Ohio is suing the Norfolk Southern Railway after one of its trains derailed in East Palestine with toxic chemicals on board, Attorney General Dave Yost announced Tuesday.
The 58-count lawsuit filed in federal court is the strongest rebuke of Norfolk Southern since a train spilled hazardous materials into the air, water and soil on Feb. 3, rattling the small village of 4,700 along the Ohio-Pennsylvania border. Five of the derailleur cars contained vinyl chloride, which Norfolk Southern officials released to prevent an explosion.
The train derailed moments after crew members became aware of an overheated wheel bearing and tried to stop, according to preliminary findings from the National Transportation Safety Board.
The wreck and subsequent controlled release of vinyl chloride temporarily forced people out of their homes. While state and federal officials say the water and municipal water are now safe, residents worry about the long-term health effects of the derailment.
The lawsuit seeks to force Norfolk Southern to pay for costs incurred by the state, including the emergency response, economic damage and harm to natural resources. It also asks the court to order the company to conduct future soil and groundwater monitoring and prevent them from disposing of contaminated soil at the derailment site.
Yost said it’s impossible to know at this point how expensive the recovery will be.
“This was an epic disaster,” he said. “The cleanup is going to be expensive, and it’s going to take some significant dollars to put the people of East Palestine back as close as possible to the position they were before Feb. 3.”
NTSB chairs: Norfolk Southern’s new safety measures ‘not robust enough’
Headaches, coughing, burning of the skin: Symptoms Ohio residents have experienced after toxic train derailment
Lawsuits: Norfolk Southern released 1.1M pounds of vinyl chloride after derailment
Yost previously warned Norfolk Southern CEO Alan Shaw that his office was considering legal action, according to a letter obtained by the USA TODAY Network Ohio Bureau. Yost instructed the company to preserve all information relevant to the lawsuit, including employee and contractor records.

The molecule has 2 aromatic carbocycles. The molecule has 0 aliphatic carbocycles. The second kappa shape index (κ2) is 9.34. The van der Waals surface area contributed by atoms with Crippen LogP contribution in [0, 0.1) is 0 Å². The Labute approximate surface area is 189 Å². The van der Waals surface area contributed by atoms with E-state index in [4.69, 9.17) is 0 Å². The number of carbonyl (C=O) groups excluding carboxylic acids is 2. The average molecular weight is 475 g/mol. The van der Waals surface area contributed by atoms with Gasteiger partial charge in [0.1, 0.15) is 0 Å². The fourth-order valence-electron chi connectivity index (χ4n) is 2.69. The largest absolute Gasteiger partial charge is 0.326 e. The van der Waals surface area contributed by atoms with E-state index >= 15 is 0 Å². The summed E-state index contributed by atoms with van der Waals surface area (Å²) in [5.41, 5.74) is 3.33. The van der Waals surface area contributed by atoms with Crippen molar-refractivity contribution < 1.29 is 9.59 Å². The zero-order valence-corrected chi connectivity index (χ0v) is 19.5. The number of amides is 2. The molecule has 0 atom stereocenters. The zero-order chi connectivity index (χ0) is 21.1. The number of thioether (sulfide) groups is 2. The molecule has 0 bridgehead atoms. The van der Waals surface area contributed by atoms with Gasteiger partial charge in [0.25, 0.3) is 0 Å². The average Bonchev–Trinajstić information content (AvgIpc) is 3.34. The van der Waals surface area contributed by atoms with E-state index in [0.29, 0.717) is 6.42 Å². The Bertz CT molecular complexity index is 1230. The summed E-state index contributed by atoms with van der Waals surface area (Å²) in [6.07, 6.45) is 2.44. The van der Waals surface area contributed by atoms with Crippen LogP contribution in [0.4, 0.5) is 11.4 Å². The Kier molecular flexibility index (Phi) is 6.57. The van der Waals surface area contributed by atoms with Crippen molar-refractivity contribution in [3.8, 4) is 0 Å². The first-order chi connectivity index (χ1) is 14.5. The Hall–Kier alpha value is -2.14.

The state’s action follows roughly two dozen lawsuits filed on behalf of residents and businesses who say they’ve been affected by the derailment.
Since the incident, Shaw has repeatedly pledged that Norfolk Southerners will not leave East Palestine until the community is safe and cleaned up.
AG: Lawsuit will ensure Norfolk Southern keeps promises
Yost said company officials have been cooperative during recent meetings and floated possible funding to help residents pay for long-term medical issues and losses to their property values.
“There’s a long way between expressing willingness and a final program that’s going to adequately address the damage that’s been done here,” Yost said. “This lawsuit is designed to make sure Norfolk Southern keeps their word to the people of East Palestine and the people of Ohio.”
Company officials reiterated those promises in a statement Tuesday and said they also plan to work on programs to protect local drinking water over the long term.
“We look forward to working toward a final resolution with Attorney General Yost and others as we coordinate with his office, community leaders, and other stakeholders to finalize the details of these programs,” the statement said.
Pennsylvania Gov. Josh Shapiro said last week that Norfolk Southern is committed to spending over $7 million to help residents, local fire departments and state agencies recover. The state’s attorney general is investigating the derailment.
Haley BeMiller is a reporter for the USA TODAY Network Ohio Bureau, which serves the Columbus Dispatch, Cincinnati Enquirer, Akron Beacon Journal and 18 other affiliated news organizations across Ohio.
This article originally appeared on USA TODAY NETWORK: Ohio train derailment: AG Dave Yost sues Norfolk Southern